What is Short Delivery and Auctions?
As per the settlement cycle followed in India, funds and securities of executed trades are to be delivered by the broker to the exchange on the T+1st day (one working day from the transaction day). This is known as the pay-in process.
If a client has sold the required shares (under BTST) or does not have them in his demat holdings, the broker will not be able to fulfil their pay-in obligations to the exchange on time. This failure to deliver shares is termed a Short Delivery. As a consequence, the buyer in this transaction will not receive his due shares and the exchange puts these undelivered shares up for Auction on the T+1st day (so as to deliver them to the buyer).
Auction Timing: Auctions are conducted daily from 2:00 to 2:45 p.m. During this session, traders holding the concerned share can put them on offer. To avoid any conflicts the exchange doesn’t allow the broker whose client has defaulted (short delivered) to take part in the auction.
Auction Price: The auction price is taken as the lowest sale price offered during the session, where it is allowed to range between 20% higher and 20% lower than the closing price on the previous day (T) i.e., the day before the auction.
If the auction is successful and the broker is able to buy the required shares, the defaulting seller will be charged the higher of the valuation debit OR the final auction price. He/she will also be subject to applicable brokerage and penalty charges. The shares will be delivered to the original buyer by the T+2nd day.
Valuation Price: Before the auction, the exchange will block a certain amount in the broker's account against the defaulted trade. This is determined based on the closing price of the concerned share on the day preceding the auction i.e., T. The amount blocked per share is known as the Valuation Price.
Valuation Debit: The total amount blocked by the exchange in the broker's account against the defaulted trade is termed the Valuation Debit (No. of Shares x Valuation Price)
Close-out: In case the broker is not able to buy the required shares during the auction, it results in a close-out settlement. This requires that the trade is cash-settled as per the close-out price. The close-out price of a share varies according to its trading category. Here, the buyer will receive this payment (instead of the due shares) and the defaulting seller will be charged the same.
Therefore in both situations (auction or close-out), losses and costs are borne by the defaulting party.
For example, Mr Abhiraj short sells 10 shares of Titan Ltd at Rs. 2,000 per share on Monday (T) as an intraday position and fails to close it.
- Geojit is expected to deliver these shares to the exchange on the pay-in day for the trade i.e., Tuesday (T+1), but will not be able to do so due to Mr Abhiraj's delivery default.
- As a result, the exchange will block a certain amount of money in Geojit's account, a.k.a., the Valuation Debit. This amount is determined based on the closing price of the share on Monday (T)- let us take the closing price on Monday to be Rs. 2,100 a.k.a., the Valuation Price.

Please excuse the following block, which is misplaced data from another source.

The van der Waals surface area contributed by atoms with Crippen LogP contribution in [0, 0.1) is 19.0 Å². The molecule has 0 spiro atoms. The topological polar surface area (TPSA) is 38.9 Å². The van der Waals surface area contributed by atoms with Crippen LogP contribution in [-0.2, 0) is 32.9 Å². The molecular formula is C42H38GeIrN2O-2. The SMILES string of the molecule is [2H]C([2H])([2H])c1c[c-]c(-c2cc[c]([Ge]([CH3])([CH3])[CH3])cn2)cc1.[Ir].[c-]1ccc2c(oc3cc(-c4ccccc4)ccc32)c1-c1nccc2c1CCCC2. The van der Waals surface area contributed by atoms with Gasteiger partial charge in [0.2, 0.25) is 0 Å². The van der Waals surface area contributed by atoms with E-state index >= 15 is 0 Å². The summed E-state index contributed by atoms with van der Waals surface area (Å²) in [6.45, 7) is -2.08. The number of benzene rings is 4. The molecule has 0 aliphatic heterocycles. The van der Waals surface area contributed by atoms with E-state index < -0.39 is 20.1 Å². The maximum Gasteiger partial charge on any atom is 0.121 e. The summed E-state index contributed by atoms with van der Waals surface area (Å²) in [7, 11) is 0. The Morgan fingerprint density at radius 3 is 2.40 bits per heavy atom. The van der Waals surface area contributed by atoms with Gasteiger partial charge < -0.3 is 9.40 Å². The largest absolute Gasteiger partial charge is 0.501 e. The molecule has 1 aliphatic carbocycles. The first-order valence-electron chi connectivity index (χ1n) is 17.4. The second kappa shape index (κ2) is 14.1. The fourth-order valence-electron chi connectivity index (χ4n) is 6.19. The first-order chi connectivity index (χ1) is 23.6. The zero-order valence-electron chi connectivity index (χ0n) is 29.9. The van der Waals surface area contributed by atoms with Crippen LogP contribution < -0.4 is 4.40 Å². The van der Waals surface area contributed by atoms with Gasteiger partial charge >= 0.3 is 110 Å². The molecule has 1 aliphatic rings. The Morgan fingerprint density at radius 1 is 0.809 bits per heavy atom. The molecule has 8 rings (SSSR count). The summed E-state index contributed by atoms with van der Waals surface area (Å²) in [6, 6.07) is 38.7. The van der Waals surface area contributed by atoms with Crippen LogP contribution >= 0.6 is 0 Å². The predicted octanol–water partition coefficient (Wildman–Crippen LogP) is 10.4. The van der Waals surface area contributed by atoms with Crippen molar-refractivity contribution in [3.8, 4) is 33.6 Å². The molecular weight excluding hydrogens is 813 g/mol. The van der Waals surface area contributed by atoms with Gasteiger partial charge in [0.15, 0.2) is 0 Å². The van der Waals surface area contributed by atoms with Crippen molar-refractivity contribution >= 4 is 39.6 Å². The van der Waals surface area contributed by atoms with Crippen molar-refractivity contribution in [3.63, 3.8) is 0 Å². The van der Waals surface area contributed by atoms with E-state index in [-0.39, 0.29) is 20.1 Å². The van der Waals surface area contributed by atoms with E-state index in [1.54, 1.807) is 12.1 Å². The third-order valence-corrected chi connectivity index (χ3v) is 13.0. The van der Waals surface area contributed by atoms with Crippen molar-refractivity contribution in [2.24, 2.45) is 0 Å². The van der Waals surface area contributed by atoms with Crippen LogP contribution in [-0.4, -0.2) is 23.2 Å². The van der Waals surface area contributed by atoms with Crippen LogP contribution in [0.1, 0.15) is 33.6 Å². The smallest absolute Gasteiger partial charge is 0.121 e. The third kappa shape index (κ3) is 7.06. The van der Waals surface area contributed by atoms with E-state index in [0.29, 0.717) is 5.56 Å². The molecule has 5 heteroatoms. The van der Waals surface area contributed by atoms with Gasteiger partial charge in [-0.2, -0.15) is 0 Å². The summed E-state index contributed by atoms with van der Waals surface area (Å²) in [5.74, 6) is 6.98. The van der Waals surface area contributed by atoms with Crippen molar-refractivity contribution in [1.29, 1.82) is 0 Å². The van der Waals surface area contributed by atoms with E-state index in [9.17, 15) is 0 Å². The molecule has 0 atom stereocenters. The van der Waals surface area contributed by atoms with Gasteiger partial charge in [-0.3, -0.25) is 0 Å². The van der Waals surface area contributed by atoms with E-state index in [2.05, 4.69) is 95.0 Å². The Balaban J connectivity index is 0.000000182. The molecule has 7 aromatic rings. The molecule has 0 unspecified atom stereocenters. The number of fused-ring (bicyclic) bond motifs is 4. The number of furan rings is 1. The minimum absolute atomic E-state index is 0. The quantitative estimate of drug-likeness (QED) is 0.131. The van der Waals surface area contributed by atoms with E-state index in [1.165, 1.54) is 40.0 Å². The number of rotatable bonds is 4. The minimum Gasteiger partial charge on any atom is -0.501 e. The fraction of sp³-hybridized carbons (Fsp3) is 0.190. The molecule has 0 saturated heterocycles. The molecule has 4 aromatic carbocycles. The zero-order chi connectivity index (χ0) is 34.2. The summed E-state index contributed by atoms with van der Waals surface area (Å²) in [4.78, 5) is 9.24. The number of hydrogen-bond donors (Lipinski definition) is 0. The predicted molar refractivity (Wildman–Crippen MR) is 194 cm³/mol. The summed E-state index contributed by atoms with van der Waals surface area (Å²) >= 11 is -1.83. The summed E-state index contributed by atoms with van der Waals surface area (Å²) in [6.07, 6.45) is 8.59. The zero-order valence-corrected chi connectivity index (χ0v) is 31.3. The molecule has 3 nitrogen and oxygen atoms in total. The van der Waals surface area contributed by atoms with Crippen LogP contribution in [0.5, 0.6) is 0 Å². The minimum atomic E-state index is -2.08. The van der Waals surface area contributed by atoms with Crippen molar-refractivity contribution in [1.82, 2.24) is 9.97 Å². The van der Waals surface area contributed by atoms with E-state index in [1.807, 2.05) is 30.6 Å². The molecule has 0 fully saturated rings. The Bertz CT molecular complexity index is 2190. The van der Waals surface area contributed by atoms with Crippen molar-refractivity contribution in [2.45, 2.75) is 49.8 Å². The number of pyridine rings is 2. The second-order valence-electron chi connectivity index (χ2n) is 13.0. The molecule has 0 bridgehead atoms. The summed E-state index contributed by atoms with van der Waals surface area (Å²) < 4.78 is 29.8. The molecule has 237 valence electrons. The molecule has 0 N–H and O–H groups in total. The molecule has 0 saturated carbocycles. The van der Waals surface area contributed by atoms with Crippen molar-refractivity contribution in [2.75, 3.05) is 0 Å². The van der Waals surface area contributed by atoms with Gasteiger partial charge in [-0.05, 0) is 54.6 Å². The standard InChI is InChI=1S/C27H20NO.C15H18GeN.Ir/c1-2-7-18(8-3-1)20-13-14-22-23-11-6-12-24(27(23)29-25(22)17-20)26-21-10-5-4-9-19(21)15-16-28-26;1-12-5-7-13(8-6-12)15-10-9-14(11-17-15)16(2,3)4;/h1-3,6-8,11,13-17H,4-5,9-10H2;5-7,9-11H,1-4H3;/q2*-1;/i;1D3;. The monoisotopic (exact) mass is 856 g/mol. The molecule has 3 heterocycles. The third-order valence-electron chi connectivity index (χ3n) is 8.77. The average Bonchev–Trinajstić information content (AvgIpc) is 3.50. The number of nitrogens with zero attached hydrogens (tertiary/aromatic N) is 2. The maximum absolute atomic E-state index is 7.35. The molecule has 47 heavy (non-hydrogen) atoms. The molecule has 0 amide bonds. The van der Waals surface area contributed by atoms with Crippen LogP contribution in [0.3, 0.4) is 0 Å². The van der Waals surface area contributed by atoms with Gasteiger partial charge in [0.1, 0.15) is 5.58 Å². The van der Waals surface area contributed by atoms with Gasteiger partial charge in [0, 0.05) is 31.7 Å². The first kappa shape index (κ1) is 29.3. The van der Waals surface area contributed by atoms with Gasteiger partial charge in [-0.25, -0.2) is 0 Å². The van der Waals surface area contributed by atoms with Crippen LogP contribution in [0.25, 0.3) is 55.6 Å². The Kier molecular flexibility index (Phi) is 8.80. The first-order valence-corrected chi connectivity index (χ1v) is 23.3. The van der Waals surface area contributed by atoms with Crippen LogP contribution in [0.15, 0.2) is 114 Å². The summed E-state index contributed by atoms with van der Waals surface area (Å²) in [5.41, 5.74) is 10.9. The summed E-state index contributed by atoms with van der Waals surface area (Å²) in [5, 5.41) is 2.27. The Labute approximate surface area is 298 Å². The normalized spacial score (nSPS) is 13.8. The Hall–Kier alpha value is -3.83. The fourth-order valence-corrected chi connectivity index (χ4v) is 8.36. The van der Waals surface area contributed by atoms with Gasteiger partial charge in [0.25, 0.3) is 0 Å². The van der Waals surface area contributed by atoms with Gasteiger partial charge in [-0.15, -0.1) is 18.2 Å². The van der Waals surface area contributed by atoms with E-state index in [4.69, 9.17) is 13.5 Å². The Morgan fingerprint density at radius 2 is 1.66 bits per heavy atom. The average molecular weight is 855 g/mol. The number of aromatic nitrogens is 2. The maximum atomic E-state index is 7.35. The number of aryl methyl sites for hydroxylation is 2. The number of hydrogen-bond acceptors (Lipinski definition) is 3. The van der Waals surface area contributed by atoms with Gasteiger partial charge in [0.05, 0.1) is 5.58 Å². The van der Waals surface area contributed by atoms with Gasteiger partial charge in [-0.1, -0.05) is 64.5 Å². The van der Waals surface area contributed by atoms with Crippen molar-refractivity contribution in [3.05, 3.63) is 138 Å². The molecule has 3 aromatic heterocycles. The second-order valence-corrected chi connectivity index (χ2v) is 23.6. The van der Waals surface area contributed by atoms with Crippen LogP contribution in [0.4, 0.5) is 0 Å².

- With a Valuation Price of Rs. 2100 per share, the Valuation Debit is Rs. 21,000 (2,100 x 10 shares).
- On Tuesday the exchange will conduct an auction to purchase shares so as to deliver them to the actual buyer. The auction price will be allowed to range between Rs. 1,680 and Rs. 2,520 (20% lower and higher than Rs. 2,100).
The possible scenarios are as follows:
Scenario 1- The stock is auctioned at a price higher than the valuation price
If the stock is bought back at Rs. 2,200, an additional amount of Rs 100 per share will be blocked in Geojit's account by the exchange. (100 is the difference between the auction purchase price of Rs. 2,200 and valuation price of Rs. 2,100).
This will have to be borne by Mr Abhiraj.
The shares purchased through the auction will be delivered to the buyer by T+2 (Wednesday).
Scenario 2- The stock is auctioned at a price lower than the valuation price
If the stock is bought back at Rs. 1,900, the difference of Rs. 200 per share is transferred to the Investor Protection Fund (IPF). (200 is the difference between the auction purchase price of Rs. 1,900 and valuation price of Rs. 2,100).
This is because the price charged to the defaulting client will be the higher of the valuation price (Rs. 2,100) and the price at which the stock has been bought in the auction (Rs. 1,900).
The shares purchased through the auction are delivered to the buyer by T+2 (Wednesday).
Scenario 3- There are no sellers in the auction market
The exchange conducts a Close-out settlement based on the trading category of the concerned share. This results in the trade being cash-settled, wherein the buyer receives a payment (instead of the due shares) and the defaulting seller will be charged for the same.
Scenario 4- Short delivery of shares falling under the T2T (Trade-to-Trade) segment
They are directly cash-settled. The settlement price, subject to periodic changes, is the higher of:
- The highest price between T (Monday) and T+1 (Tuesday), or
- 20% above the closing price on T (Monday).
Scenario 5- Internal Settlement
* In the case of physical settlement of derivatives, the exchange conducts an auction on T+3 if the seller defaults on delivery. In this case, final settlement will be on T+4.
* We do not allow clients to participate in auction sessions.
* Visit the NSE website to learn more.